The Centre hosts a broad range of individual research projects, postdoctoral studies, research colloquiums and the Berlin Graduate School for British Studies. Central to this is the Berlin-Britain Research Network which brings together researchers from the UK and from Germany. Therefore, the teaching staff assembles both highly-qualified professors and lecturers of the HU, as well as guest lecturers, academics, practitioners from Britain.

Britons in Berlin: An Exploration through the Senses

The Centre for British Studies (Humboldt University Berlin) proudly presents “Britons in Berlin: An Exploration through the Senses”, a virtual interactive exhibition where visitors will discover Berlin and the art of its British visitors. Through our stations, online discussions and panels, participants will have the opportunity to gain a thorough insight into the works and experiences of these British artists and their link to Berlin, as well as the way in which they experienced the city with all their senses.

Berlin has long been known as a hub for artists looking for both inspiration and a place to call home, where they feel free to realise their creative potential. Over the years, the free, vibrant, and stimulating character of the city attracted creative minds from all over the world, including many from Britain. How did British artists experience the city? What influence did Berlin have on their art? How was Berlin represented in their works? To answer these questions, the exhibition looks at British artists’ experience in Berlin, as it was felt with all the senses. The overall time period covers the 1920s to the present day, with particular attention paid to the Weimar years, the Cold War, and Brexit.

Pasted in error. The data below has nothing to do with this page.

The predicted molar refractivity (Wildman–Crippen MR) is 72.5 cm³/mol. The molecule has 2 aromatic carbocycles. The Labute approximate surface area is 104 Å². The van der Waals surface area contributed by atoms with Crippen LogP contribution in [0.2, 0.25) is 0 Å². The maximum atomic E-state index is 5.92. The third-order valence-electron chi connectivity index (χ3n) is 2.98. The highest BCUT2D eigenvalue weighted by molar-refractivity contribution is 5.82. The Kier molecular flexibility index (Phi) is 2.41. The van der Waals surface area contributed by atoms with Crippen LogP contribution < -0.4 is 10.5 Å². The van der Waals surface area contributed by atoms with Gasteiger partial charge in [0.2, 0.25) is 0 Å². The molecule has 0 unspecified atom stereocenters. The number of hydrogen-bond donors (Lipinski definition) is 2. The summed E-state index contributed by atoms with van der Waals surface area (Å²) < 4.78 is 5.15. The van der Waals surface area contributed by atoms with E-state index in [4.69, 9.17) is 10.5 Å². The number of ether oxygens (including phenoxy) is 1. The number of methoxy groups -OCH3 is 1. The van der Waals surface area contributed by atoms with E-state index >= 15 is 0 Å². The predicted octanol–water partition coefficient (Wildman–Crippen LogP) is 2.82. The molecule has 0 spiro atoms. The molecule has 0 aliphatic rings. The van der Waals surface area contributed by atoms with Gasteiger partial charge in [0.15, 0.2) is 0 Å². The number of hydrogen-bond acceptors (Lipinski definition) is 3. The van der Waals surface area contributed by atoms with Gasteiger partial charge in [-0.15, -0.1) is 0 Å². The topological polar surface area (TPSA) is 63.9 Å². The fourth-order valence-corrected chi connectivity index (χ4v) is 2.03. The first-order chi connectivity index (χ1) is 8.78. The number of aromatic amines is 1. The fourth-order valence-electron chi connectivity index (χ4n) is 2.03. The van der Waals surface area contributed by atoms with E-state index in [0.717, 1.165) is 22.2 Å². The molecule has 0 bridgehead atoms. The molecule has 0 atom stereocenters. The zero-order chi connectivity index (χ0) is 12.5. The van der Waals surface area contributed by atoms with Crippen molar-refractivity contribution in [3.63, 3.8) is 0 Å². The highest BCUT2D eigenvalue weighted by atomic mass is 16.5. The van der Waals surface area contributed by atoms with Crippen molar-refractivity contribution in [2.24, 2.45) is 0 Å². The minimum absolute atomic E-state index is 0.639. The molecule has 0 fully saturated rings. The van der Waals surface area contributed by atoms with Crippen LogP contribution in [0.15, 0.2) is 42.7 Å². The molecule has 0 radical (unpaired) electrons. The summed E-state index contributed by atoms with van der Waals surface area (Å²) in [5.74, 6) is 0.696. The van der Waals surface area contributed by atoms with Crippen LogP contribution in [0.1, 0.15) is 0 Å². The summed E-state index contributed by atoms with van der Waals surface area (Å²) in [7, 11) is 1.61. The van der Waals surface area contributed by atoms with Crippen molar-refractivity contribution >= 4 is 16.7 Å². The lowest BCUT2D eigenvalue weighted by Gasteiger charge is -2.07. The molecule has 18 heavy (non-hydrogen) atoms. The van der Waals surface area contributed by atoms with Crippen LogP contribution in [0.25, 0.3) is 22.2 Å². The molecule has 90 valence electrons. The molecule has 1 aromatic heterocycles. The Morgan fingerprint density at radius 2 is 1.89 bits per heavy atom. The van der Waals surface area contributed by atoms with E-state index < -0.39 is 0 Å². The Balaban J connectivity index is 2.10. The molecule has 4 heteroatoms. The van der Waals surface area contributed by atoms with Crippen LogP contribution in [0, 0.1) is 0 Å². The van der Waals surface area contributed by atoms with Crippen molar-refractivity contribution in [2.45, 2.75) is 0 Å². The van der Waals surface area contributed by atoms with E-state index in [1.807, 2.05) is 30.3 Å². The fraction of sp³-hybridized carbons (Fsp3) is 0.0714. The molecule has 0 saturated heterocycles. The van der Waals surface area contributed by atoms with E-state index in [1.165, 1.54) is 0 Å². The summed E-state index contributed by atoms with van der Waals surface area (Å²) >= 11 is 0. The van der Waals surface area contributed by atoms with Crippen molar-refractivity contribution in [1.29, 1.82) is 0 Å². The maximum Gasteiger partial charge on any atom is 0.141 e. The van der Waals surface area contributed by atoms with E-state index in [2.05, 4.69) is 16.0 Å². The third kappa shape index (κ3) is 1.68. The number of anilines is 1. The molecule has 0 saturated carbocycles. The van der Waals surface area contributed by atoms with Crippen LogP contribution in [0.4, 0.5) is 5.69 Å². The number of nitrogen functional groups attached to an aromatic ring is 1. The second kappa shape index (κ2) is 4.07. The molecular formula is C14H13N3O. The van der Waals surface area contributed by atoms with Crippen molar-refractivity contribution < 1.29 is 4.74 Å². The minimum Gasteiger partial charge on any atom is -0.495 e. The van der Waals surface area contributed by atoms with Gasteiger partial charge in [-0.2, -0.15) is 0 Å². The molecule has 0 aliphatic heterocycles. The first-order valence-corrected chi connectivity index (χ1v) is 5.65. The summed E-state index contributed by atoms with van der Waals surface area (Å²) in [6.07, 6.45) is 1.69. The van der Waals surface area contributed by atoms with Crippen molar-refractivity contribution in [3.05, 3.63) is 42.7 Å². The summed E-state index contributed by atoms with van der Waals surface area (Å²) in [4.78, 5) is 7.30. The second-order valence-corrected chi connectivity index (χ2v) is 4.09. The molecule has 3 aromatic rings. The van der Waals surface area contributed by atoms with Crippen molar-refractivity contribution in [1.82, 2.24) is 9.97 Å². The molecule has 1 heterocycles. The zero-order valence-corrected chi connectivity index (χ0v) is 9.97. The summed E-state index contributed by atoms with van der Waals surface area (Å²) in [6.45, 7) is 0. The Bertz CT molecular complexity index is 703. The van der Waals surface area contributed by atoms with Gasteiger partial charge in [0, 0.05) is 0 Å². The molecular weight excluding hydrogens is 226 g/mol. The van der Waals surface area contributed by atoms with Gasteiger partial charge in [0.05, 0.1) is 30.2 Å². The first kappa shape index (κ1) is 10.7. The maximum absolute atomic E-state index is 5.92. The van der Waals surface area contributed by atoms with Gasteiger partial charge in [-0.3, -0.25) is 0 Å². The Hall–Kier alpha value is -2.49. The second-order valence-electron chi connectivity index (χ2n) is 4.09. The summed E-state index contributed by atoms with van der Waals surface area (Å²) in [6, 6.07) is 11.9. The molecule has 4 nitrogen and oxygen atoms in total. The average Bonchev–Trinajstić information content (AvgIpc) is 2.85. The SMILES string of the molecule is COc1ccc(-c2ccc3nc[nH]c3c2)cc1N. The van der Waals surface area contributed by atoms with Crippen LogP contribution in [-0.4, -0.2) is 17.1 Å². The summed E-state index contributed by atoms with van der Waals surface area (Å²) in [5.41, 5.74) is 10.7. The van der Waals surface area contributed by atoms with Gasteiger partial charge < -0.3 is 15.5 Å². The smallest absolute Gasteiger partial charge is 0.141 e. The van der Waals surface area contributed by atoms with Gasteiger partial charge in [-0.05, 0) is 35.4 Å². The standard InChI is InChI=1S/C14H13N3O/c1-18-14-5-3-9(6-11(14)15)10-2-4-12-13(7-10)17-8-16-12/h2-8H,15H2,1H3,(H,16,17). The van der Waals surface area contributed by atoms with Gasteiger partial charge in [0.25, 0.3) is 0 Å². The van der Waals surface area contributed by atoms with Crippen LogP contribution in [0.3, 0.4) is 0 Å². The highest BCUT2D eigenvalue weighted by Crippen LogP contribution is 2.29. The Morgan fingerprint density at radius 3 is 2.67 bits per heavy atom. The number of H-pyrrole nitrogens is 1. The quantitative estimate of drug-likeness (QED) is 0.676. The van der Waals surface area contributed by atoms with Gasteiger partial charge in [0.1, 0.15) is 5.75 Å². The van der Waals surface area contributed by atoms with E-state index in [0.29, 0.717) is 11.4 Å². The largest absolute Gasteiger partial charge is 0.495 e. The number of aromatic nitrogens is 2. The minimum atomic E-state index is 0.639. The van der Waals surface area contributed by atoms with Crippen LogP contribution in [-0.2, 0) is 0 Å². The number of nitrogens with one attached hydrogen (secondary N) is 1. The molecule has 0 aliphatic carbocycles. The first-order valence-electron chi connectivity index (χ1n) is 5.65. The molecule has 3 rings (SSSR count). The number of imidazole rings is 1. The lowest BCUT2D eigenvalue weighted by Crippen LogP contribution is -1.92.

The exhibition will be organised around the five senses. Five stations – Visual, Audiovisual, Audio, Touch, and Smell and Taste are set up to trace British artists’ experience in Berlin through different sensations. A bonus station explores the potential of the sixth sense – the sense for words. These stations introduce the audience to British visual artists, musicians, filmmakers, cabaret performers, writers, as well as to the art they have created in response to their experience in Berlin. In addition to this, the exhibition traces how innovations in technology have contributed to the British artistic creation in Berlin throughout the decades. The project also offers activities suitable for children, interactive formats and two live events.

Project Coordinator:

Anisia Petcu, M.A.


Matilda Bako, Evgeniia Balko, Eylem Beşiroğlu, Mareike Bruckmann, Lilli Carter, Ruoying Chen, Siyuan Chen, Alexei Dmitriev, Isabel Förster, Ilya Fraynt, Salih Gündoğmuş, Wei Chun Hung, Jamie-Lee Jones, Anastasiia Krasnoiaruzhenskaia, Melanie Ludewig, Soledad Mabel Mercado, Zeynep Asel Özgüldez, Luisa Sofie Rombach, Afruz Rustamzade, Hasti Shahri, Anna Solodovnikova, Türkü Soylu, Alexander Timokhin, Shuhan Wang.

Special thanks for their help in creating the website goes to:

Alexa Spread, 
Babelsberg Film Studio, Barbara Loftus, Ben Palmer, Catherine Smith, Chiara Harrison Lambe, Christopher Winter, Corinna Radke, David Bell, Dr. Barbara Wünnenberg, Friedrich-Wilhelm-Murnau-Foundation, John Davies, Le Pustra, Mary-Rose Doorly, Mhairi Gador-Whyte, Margaret Hunter, Nosmo the King, Prof Dr Gesa Stedman, Sofia Permiakova.

Figure 1. Wilhelm von Humboldt Denkmal © Christian Wolf
Figure 2. Alexander von Humboldt Denkmal © Christian Wolf